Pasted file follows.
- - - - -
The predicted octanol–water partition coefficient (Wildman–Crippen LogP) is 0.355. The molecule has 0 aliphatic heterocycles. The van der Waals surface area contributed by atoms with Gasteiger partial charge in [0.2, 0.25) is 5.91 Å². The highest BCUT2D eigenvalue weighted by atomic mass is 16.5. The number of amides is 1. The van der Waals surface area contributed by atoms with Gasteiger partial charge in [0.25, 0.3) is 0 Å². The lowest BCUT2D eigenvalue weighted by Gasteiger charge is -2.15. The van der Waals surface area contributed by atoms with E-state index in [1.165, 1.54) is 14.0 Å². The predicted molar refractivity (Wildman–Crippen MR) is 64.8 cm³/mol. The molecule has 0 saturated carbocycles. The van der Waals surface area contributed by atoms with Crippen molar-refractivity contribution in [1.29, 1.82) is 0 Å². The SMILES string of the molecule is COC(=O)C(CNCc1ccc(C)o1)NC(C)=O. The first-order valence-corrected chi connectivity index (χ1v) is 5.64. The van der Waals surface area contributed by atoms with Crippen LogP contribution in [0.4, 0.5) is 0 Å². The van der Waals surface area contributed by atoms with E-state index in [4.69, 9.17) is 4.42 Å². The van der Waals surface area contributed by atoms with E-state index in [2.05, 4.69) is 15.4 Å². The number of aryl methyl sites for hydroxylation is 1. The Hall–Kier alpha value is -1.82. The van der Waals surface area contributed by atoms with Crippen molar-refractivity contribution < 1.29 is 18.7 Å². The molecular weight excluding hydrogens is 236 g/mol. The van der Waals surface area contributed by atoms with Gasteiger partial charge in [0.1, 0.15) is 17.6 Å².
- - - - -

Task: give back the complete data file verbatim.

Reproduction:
The predicted octanol–water partition coefficient (Wildman–Crippen LogP) is 0.355. The molecule has 0 aliphatic heterocycles. The van der Waals surface area contributed by atoms with Gasteiger partial charge in [0.2, 0.25) is 5.91 Å². The highest BCUT2D eigenvalue weighted by atomic mass is 16.5. The number of amides is 1. The van der Waals surface area contributed by atoms with Gasteiger partial charge in [0.25, 0.3) is 0 Å². The lowest BCUT2D eigenvalue weighted by Gasteiger charge is -2.15. The van der Waals surface area contributed by atoms with E-state index in [1.165, 1.54) is 14.0 Å². The predicted molar refractivity (Wildman–Crippen MR) is 64.8 cm³/mol. The molecule has 0 saturated carbocycles. The van der Waals surface area contributed by atoms with Crippen molar-refractivity contribution in [1.29, 1.82) is 0 Å². The SMILES string of the molecule is COC(=O)C(CNCc1ccc(C)o1)NC(C)=O. The first-order valence-corrected chi connectivity index (χ1v) is 5.64. The van der Waals surface area contributed by atoms with Crippen LogP contribution in [0.4, 0.5) is 0 Å². The van der Waals surface area contributed by atoms with E-state index in [4.69, 9.17) is 4.42 Å². The van der Waals surface area contributed by atoms with E-state index in [2.05, 4.69) is 15.4 Å². The number of aryl methyl sites for hydroxylation is 1. The Hall–Kier alpha value is -1.82. The van der Waals surface area contributed by atoms with Crippen molar-refractivity contribution < 1.29 is 18.7 Å². The molecular weight excluding hydrogens is 236 g/mol. The van der Waals surface area contributed by atoms with Gasteiger partial charge in [0.1, 0.15) is 17.6 Å².